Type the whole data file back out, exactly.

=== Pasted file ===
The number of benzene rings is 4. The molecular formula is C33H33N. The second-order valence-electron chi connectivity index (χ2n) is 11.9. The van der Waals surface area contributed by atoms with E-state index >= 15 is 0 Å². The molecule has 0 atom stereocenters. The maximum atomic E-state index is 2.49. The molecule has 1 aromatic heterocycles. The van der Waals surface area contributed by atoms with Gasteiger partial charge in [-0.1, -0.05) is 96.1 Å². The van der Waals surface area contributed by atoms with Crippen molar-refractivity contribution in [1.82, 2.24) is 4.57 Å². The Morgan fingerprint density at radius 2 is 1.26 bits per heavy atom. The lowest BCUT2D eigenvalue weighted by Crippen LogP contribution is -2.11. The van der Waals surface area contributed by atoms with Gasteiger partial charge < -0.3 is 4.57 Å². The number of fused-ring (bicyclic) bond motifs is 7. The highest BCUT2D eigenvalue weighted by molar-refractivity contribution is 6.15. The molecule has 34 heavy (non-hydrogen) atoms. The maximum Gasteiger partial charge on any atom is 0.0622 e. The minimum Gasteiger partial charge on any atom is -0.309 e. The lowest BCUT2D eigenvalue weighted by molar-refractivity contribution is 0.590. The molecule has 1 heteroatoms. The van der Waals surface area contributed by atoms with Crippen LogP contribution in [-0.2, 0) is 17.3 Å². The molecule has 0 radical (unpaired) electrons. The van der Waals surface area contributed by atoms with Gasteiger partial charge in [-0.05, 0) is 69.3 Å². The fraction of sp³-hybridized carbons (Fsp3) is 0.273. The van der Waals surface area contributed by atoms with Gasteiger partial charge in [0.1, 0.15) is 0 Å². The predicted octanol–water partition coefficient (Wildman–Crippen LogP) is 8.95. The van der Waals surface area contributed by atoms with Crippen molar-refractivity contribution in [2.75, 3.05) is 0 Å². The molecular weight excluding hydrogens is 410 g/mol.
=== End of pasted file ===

The number of benzene rings is 4. The molecular formula is C33H33N. The second-order valence-electron chi connectivity index (χ2n) is 11.9. The van der Waals surface area contributed by atoms with E-state index >= 15 is 0 Å². The molecule has 0 atom stereocenters. The maximum atomic E-state index is 2.49. The molecule has 1 aromatic heterocycles. The van der Waals surface area contributed by atoms with Gasteiger partial charge in [-0.1, -0.05) is 96.1 Å². The van der Waals surface area contributed by atoms with Crippen molar-refractivity contribution in [1.82, 2.24) is 4.57 Å². The Morgan fingerprint density at radius 2 is 1.26 bits per heavy atom. The lowest BCUT2D eigenvalue weighted by Crippen LogP contribution is -2.11. The van der Waals surface area contributed by atoms with Gasteiger partial charge < -0.3 is 4.57 Å². The number of fused-ring (bicyclic) bond motifs is 7. The highest BCUT2D eigenvalue weighted by molar-refractivity contribution is 6.15. The molecule has 34 heavy (non-hydrogen) atoms. The maximum Gasteiger partial charge on any atom is 0.0622 e. The minimum Gasteiger partial charge on any atom is -0.309 e. The lowest BCUT2D eigenvalue weighted by molar-refractivity contribution is 0.590. The molecule has 1 heteroatoms. The van der Waals surface area contributed by atoms with Crippen LogP contribution in [-0.2, 0) is 17.3 Å². The molecule has 0 radical (unpaired) electrons. The van der Waals surface area contributed by atoms with Gasteiger partial charge in [-0.05, 0) is 69.3 Å². The fraction of sp³-hybridized carbons (Fsp3) is 0.273. The van der Waals surface area contributed by atoms with Gasteiger partial charge in [0.1, 0.15) is 0 Å². The predicted octanol–water partition coefficient (Wildman–Crippen LogP) is 8.95. The van der Waals surface area contributed by atoms with Crippen molar-refractivity contribution in [2.75, 3.05) is 0 Å². The molecular weight excluding hydrogens is 410 g/mol.